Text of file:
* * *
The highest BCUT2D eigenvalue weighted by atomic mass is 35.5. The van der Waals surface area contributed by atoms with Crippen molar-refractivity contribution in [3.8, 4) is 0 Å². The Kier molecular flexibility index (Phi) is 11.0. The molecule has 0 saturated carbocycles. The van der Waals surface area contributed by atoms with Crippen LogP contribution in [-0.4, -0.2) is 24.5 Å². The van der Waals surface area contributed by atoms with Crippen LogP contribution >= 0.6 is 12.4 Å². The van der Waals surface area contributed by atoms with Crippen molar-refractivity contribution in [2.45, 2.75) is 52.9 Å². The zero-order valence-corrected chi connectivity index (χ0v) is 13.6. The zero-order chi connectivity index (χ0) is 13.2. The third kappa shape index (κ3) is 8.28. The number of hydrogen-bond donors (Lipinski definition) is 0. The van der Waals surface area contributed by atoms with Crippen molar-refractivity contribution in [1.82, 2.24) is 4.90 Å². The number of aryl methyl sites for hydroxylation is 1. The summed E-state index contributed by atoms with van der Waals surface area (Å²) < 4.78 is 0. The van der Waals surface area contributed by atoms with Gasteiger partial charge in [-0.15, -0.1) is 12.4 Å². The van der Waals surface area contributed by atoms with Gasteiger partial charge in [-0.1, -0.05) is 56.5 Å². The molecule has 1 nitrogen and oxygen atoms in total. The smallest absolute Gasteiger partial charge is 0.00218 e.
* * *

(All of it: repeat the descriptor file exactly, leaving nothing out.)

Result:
The highest BCUT2D eigenvalue weighted by atomic mass is 35.5. The van der Waals surface area contributed by atoms with Crippen molar-refractivity contribution in [3.8, 4) is 0 Å². The Kier molecular flexibility index (Phi) is 11.0. The molecule has 0 saturated carbocycles. The van der Waals surface area contributed by atoms with Crippen LogP contribution in [-0.4, -0.2) is 24.5 Å². The van der Waals surface area contributed by atoms with Crippen LogP contribution >= 0.6 is 12.4 Å². The van der Waals surface area contributed by atoms with Crippen molar-refractivity contribution in [2.45, 2.75) is 52.9 Å². The zero-order valence-corrected chi connectivity index (χ0v) is 13.6. The zero-order chi connectivity index (χ0) is 13.2. The third kappa shape index (κ3) is 8.28. The number of hydrogen-bond donors (Lipinski definition) is 0. The van der Waals surface area contributed by atoms with Crippen molar-refractivity contribution in [1.82, 2.24) is 4.90 Å². The number of aryl methyl sites for hydroxylation is 1. The summed E-state index contributed by atoms with van der Waals surface area (Å²) < 4.78 is 0. The van der Waals surface area contributed by atoms with Gasteiger partial charge in [-0.15, -0.1) is 12.4 Å². The van der Waals surface area contributed by atoms with Gasteiger partial charge in [-0.1, -0.05) is 56.5 Å². The molecule has 1 nitrogen and oxygen atoms in total. The smallest absolute Gasteiger partial charge is 0.00218 e.